I'd like to congratulate Bill English on his commentary. He had the guts to say what many Duke students' eyes say every day. He put words to looks I get around campus. He articulated why I can't feel comfortable kissing my girlfriend's cheek; not because I'm afraid, but because I simply don't have the energy to deal with the disapproving glares that result. Instead of arguing in a rational, non-hostile manner, his article was deliberately provocative. I choose not to stoop to others' stereotypes and ignorance, igniting yet another endless debate.
I am a quiet, normal-looking homosexual. I don't shave my head, wear pink leather pants or desire to convert the world to homosexuality. I merely desire to be recognized by my peers and protected by my government. Most may be surprised at the sheer numbers of those like me on this campus. There are far more gay, lesbian, bisexual and transgender faculty members, employees, administrators and students than many realize.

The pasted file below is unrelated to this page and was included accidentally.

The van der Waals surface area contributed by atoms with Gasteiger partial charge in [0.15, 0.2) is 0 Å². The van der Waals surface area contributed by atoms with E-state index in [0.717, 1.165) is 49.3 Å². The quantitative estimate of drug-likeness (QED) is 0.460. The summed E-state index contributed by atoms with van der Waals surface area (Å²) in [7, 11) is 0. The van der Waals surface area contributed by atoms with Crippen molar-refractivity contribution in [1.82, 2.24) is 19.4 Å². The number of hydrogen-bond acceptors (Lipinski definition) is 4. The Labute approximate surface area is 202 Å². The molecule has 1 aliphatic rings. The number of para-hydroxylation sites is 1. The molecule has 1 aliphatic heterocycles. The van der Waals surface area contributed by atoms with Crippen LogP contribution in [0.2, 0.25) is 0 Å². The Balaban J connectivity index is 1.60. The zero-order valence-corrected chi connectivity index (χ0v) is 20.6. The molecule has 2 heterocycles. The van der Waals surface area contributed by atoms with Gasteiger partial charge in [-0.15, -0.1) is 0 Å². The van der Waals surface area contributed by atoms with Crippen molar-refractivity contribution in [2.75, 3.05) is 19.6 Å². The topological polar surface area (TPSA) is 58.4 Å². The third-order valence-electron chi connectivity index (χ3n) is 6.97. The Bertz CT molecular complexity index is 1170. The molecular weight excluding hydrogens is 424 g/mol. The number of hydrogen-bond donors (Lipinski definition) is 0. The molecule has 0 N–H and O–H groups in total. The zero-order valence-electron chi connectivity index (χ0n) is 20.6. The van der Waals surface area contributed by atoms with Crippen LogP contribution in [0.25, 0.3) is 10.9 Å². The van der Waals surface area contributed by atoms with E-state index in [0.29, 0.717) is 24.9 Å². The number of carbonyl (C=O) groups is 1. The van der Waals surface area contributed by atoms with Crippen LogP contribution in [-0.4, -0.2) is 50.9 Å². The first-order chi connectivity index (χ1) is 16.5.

Do you know what it's like to live knowing you could be beaten for whom you love and what you do? To walk down the street with pedestrians staring? To think twice about going to a gay bar, the only safe place where you can dance with your girlfriend, because there's a cop outside? You never know if the cops are there to stop underage drinking or to protect us from gay bashers. Did you grow up thinking that there's something intrinsically wrong with you? Were you sick to your stomach when you heard about Matthew Shepard and realized that you too could be beaten and few would care? Live in my shoes for 365 days, one minute feeling the elation of being in love, the next, feeling so alone because few understand that love. Then people can tell me that my pride in myself and my love for my community is pathetic.
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